A seagull wheeled in the clear air above the crashing surf. It landed on a half-submerged chest and pecked curiously at the wood, before flapping away to avoid another wave.
Spiratus was feeling terrible. His aching body had not improved for having spent the last few hours in the frigid ocean water, though it had helped numb the throbbing pain coming from his shoulder where that fool elf had shot him. Worse yet, he’d been forced to let the bear carry him as his plate mail was too heavy to swim in. It’d been a humiliating couple of hours. What would the knights of Myth Drannor think if they could see him now?
In the early morning light he was able to see that the current was carrying them towards a small island, but the sun had risen by the time they struggled up the rock beach. Spiratus let go of the bear’s fur and stood in the shallow water while the bear carefully shrugged its other passenger off its back, the dragonborn with copper-green skin. Spiratus tried to help, but the bear let out a warning growl, stopping him in his tracks. It almost looked as if the bear was casting some sort of spell and suddenly the dragonborn coughed and spit up water. She’d survived the night, but there was an ugly bruise across the side of her head.
Spiratus looked up and down the beach. He saw the elf who’d shot him and a human pulling themselves up onto the beach. A little further out in the waves he saw the three barbarians together on what looked to be part of the ship’s mast. Even from the beach he could hear them arguing, something about how none of them wanted to paddle because it was too much like rowing a boat. Up the beach in the other direction came a tiefling, looking more like a demon than a human with dark blue skin, hooked legs, horns and a tail.
“It seems the currents have been kind to us,” said the tiefling.
“You have any idea where we are?” asked Spiratus as he dumped water out of his boots.
“It’s three days since Waterdeep. I believe we are more than halfway to Callydir, but not much more.” The tiefling turned his eyes to watch as the barbarians made it to shore and immediately charged off up the coast. “The imprisoned passengers seem to be enjoying their freedom.”
“My name is Nowhere.”
“Spiratus Sci,” said Spiratus.
“I landed further south and could see to the end of the island. There were some structures, but they did not look inhabited. I think it best if we head north.”
Spiratus turned and squinted off after the barbarians. The beach blended with marshland at this end of the island, a grassy expanse filled with the calls of birds. The island seemed to rise to the north though, the marshland becoming low lying hills before eventually rising to wooded bluff. Spiratus guessed it wasn’t more than ten miles away.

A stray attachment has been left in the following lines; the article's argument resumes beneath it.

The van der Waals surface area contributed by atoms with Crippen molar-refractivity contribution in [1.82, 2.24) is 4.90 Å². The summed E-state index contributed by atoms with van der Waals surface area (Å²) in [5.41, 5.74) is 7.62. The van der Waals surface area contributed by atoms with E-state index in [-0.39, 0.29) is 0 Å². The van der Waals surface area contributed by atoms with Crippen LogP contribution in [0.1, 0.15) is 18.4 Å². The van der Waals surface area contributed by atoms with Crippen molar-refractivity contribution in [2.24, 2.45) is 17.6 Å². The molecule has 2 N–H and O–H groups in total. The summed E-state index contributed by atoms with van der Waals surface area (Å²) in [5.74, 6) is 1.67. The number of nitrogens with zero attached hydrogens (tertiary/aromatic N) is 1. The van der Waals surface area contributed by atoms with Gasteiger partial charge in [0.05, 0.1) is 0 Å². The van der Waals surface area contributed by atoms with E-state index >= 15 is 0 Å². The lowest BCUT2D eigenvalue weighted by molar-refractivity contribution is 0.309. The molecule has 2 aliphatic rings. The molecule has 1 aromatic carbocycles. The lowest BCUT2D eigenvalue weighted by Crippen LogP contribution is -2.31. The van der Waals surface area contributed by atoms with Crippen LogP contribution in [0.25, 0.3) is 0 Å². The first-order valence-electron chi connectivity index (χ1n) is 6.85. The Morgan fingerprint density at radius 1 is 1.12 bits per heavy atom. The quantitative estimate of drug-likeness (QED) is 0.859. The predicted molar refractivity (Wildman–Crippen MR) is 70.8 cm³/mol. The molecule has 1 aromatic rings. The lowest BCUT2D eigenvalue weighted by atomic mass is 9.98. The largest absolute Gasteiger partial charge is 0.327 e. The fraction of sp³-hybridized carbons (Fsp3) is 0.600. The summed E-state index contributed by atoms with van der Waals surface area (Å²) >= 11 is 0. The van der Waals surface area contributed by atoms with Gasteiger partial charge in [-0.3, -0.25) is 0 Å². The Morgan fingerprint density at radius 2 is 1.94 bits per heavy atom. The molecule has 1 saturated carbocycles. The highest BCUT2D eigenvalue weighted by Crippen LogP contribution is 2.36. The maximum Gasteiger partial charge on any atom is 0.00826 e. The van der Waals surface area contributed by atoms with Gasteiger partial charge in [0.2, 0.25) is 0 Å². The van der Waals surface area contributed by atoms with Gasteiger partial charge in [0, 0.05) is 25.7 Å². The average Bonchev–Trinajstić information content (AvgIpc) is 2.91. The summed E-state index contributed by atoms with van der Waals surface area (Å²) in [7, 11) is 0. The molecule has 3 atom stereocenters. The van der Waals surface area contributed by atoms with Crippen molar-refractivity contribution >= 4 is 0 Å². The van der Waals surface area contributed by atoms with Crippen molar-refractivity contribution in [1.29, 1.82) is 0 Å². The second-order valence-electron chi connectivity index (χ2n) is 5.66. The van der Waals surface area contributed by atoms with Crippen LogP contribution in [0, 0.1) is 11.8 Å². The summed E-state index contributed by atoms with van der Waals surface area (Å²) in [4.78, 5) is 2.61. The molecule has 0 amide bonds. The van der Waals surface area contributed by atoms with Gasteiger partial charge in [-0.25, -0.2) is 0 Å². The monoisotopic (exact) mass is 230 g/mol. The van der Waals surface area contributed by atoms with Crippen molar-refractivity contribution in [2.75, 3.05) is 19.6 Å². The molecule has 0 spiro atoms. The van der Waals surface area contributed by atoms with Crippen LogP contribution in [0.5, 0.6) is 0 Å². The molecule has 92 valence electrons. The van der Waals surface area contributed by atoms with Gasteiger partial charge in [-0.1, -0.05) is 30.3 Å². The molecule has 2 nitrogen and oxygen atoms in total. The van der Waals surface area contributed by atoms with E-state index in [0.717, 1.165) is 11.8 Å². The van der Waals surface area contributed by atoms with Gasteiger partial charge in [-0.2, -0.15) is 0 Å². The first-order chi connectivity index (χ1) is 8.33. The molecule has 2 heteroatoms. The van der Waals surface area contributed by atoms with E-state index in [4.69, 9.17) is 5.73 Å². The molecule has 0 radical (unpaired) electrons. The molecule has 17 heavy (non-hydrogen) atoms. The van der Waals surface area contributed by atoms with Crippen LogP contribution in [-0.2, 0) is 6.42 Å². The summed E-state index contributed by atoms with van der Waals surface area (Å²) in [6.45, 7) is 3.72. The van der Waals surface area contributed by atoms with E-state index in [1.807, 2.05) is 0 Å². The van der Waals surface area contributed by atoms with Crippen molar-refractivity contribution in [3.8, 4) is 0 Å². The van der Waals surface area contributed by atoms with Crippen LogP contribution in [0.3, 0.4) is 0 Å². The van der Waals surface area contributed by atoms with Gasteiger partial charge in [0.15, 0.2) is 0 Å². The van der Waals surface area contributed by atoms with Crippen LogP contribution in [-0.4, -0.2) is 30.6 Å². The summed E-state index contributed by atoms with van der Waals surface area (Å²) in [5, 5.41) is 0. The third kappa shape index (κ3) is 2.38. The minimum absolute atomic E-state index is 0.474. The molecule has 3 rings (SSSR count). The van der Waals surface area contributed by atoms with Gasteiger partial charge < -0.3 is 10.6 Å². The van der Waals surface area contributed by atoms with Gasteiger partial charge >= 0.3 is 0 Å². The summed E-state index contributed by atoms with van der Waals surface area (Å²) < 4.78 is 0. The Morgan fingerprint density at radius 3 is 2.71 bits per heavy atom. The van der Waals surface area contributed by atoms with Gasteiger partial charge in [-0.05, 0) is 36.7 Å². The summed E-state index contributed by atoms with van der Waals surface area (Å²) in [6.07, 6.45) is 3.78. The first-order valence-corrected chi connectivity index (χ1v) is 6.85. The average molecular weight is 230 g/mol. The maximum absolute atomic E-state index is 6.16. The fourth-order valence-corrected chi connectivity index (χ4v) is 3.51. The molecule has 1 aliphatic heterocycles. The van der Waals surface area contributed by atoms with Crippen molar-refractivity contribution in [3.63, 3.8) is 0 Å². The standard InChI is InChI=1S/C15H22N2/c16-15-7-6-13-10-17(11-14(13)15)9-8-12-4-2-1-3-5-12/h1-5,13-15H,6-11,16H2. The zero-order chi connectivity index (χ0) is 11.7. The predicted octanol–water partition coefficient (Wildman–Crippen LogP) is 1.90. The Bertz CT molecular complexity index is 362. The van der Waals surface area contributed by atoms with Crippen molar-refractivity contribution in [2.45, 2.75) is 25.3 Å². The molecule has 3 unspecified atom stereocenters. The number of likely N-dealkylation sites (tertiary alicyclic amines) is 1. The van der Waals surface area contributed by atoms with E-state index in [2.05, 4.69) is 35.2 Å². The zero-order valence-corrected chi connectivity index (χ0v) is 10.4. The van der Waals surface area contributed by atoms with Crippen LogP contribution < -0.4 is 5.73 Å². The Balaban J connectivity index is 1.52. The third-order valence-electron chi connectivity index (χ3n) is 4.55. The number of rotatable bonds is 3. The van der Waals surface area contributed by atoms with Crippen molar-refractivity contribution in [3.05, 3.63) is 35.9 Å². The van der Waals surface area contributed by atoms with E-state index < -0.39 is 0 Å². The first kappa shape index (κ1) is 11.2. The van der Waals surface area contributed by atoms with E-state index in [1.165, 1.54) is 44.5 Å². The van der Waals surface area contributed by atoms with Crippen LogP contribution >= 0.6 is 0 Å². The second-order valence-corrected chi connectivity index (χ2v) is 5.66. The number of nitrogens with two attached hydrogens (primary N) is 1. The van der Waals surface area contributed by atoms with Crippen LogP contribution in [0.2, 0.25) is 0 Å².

“Help me! Please!”
The shout had come from a hill in the distance, where the coast curved inland. A bedraggle man had staggered to the top of the hill. “Please, my wife! She’s stuck on the rocks!”
The man pointed desperately out to where a small reef was causing the waves to break white against exposed rocks.
The elf and his human companion immediately started running towards the man and Spiratus followed, though with his numb legs and heavy armor he wasn’t nearly as fast. When he finally made it around the bend in the coast, he was surprised to see the man had disappeared. The elf was standing on the beach, watching as his companion waded out into the waves.
“Where’d he go?” asked Spiratus between breaths.
“We think he must have gone into the water. We lost sight of him.”
Spiratus stared out towards the rocks. “I don’t see anyone out there.”
“Neither do we. Erdor is checking though.”
Erdor swam out into the ocean, fighting the waves that tried their best to drive him back to shore. Eventually he reached the jagged rocks and did his best to climb them, but the waves kept pushing him off. He disappeared for a minute or so and when he finally began swimming back Spiratus could see he was towing something that he’d tied to a rope.
“Well?” asked the elf as Erdor climbed up out of the waves.
“Nothing. Nothing out there. Didn’t see the man or his wife.”
“Perhaps something was trying to lure us out onto the rocks,” said a voice.
Spiratus turned to see that Nowhere had followed them. “What do you mean?”
“We don’t know this island and those rocks could be deadly if one is not careful. A good trap.”
“Maybe,” said Erdor as he untied his rope from around his waist. “I did see this had gotten stuck between two of the rocks though.” He pulled a chest from out of the water. “Looks like it might have belonged to the captain. Nicely made and waterproof by the look.”
The chest wasn’t very large and after a minute of fiddling with the lock, Erdor managed to get it open. Inside was a sheaf of parchment that turned out to be ship logs and maps.
The elf and Erdor examined a map of the Sword Coast while the rest of the survivors slowly trickled up the beach.
The bear who’d been helping the dragonborn growled out a question, “What do we do now?”
Spiratus started in surprise. So the bear was a druid, though one who seemed extraordinarily comfortable in her animal form.
“You can speak then,” said the elf, looking up from the map. “What’s your name?”
“You can call me Ethel,” responded the bear and gestured with a massive brown paw to the dragonborn who was leaning on her for support. “This is my sister, Korrin.”
“I’m Glyn Dagwood,” said the elf. “It’s good to meet you. Nowhere, our tiefling companion, has suggested we head north. If nothing else we can climb that bluff and try to get our bearing.”
“What about the barbarians?” asked Spiratus.
“They are currently spying on us from behind those bushes,” said Nowhere, pointing.